C. Transport from Santiago to Sant[o] Domingo Unfortunately, the ordeal was nowhere near over. After questioning Ms. O'Neal in the small office at the airport, Major Nova-Nova, accompanied by two additional Dominican officers unknown to Ms. O'Neal, transported her to the J-2 Office in Santo Domingo, an approximately 2 hour drive.
Strangely, but contributing to her sense of helplessness, Ms.O'Neal was driven in her personal vehicle by these officials. She verbally protested this highly unusual arrangement, but to no avail. Fearful of Major Nova-Nova, she refused to sit in the front passenger seat.
On the way there, Ms. O'Neal became concerned about the manner that the officer was driving her car. She demanded that Major Nova-Nova slow down.
Conversely, he sped up and drove the vehicle recklessly, way too fast for traffic conditions and slamming on the brakes at least once, nearly hitting another vehicle. All the while, he kept up his sexual advances, at one point commenting to her about how she would look wearing tight jeans instead of her uniform.
  1. June 7, 2015, First Interview

Upon arrival at the J-2 Office, Ms. O'Neal was handed off to two J-2 officers.
She was not free to leave and, in fact, was again forcibly escorted as the officers held on to each of arms near the elbow and pushed her into the building and into an office she believes was located on the second floor.
During this escort, law enforcement continued to act inappropriately. While escorting her, the officers joked about which of her 11 firearms they were going to keep for themselves.
Eventually, they placed Ms. O'Neal in a very small windowless office containing only a desk and file cabinet. Two Dominican law enforcement officials began to interrogate her in that office. During this interrogation, officers told Ms. O'Neal that she was going to be asked questions which she was required to answer. They coerced answers from her by threatening her family with violence. Specifically, they told her that, if she did not answer the questions the way that they told her to, the officers would “hurt” her cousin Jose Luis (the cousin who had accompanied her to the airport earlier that day). The officers repeatedly threatened to beat and rape Jose Luis if Ms. O'Neal did not cooperate with them.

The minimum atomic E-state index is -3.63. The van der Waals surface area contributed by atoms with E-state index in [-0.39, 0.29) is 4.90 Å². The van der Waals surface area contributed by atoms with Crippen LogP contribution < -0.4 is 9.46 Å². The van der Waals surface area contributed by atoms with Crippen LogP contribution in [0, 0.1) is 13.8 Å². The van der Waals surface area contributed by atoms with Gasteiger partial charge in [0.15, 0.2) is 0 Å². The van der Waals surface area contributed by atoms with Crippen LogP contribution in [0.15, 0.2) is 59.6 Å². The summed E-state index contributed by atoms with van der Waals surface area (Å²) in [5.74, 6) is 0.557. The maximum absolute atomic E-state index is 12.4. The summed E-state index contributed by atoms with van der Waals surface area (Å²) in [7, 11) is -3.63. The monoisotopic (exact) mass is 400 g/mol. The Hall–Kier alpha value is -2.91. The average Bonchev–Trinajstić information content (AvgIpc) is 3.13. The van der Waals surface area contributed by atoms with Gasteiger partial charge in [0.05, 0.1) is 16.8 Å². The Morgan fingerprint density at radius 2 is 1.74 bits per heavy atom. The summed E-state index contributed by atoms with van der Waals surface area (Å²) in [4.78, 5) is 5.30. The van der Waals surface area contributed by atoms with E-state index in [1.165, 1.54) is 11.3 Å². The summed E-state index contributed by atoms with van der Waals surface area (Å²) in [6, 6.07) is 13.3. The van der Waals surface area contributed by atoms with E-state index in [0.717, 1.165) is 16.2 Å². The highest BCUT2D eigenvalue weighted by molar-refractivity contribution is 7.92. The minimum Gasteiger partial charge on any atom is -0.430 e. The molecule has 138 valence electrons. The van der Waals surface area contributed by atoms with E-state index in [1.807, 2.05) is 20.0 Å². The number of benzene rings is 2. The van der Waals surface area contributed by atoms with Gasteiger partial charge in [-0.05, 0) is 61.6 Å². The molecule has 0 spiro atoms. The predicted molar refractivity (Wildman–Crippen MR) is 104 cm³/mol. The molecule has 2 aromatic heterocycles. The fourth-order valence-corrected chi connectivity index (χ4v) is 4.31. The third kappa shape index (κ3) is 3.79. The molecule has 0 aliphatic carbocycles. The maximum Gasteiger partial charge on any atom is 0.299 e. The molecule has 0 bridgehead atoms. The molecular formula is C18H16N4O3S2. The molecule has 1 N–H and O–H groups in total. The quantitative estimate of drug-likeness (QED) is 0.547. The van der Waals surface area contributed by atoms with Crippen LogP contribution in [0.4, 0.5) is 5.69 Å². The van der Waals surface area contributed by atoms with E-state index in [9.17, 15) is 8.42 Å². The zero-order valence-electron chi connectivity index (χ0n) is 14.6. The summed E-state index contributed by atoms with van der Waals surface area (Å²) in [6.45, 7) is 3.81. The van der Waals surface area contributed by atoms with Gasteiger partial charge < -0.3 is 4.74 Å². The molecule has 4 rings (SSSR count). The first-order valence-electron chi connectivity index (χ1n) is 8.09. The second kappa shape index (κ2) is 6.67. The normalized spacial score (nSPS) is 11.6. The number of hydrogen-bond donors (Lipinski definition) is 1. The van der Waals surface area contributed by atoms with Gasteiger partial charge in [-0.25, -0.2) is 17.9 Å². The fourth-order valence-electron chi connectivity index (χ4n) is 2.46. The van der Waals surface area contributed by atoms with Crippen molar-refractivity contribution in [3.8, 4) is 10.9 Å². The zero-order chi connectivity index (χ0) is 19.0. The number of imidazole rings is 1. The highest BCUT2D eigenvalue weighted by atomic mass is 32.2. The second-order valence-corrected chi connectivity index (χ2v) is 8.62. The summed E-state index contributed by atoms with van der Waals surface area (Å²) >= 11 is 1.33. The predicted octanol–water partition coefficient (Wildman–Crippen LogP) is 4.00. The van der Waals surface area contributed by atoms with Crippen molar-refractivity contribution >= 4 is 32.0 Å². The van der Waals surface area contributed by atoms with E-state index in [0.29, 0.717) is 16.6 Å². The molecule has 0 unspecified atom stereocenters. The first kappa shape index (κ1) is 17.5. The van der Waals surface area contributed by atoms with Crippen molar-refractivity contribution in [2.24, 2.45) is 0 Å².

As the interrogation continued, the officers were physically aggressive with her. They pushed her around the small office.
Finally, at no time did they attend to her physical needs. By this time, at least three hours had passed since Ms. O'Neal had last eaten or drank any water. Although she requested a glass of water, the officers refused to provide any. Instead, they took her to an interview room for further questioning.
E. June 7, 2015, Second Interview
Three Dominican officials escorted Ms. O'Neal from the windowless little office to an interview room next door where they interviewed her for 3 hours. This second interview room, like the first, had no windows and contained only a small table and chairs. Ms. O'Neal sat on one side of the table with an officer sitting directly next to her. Another officer held a video camera placed on a tripod. Ms. O'Neal was given a piece of paper which contained both a series of questions and answers. Prior to beginning the interrogation, Ms. O'Neal was again threatened - if she did not cooperate they would “hurt” her cousin.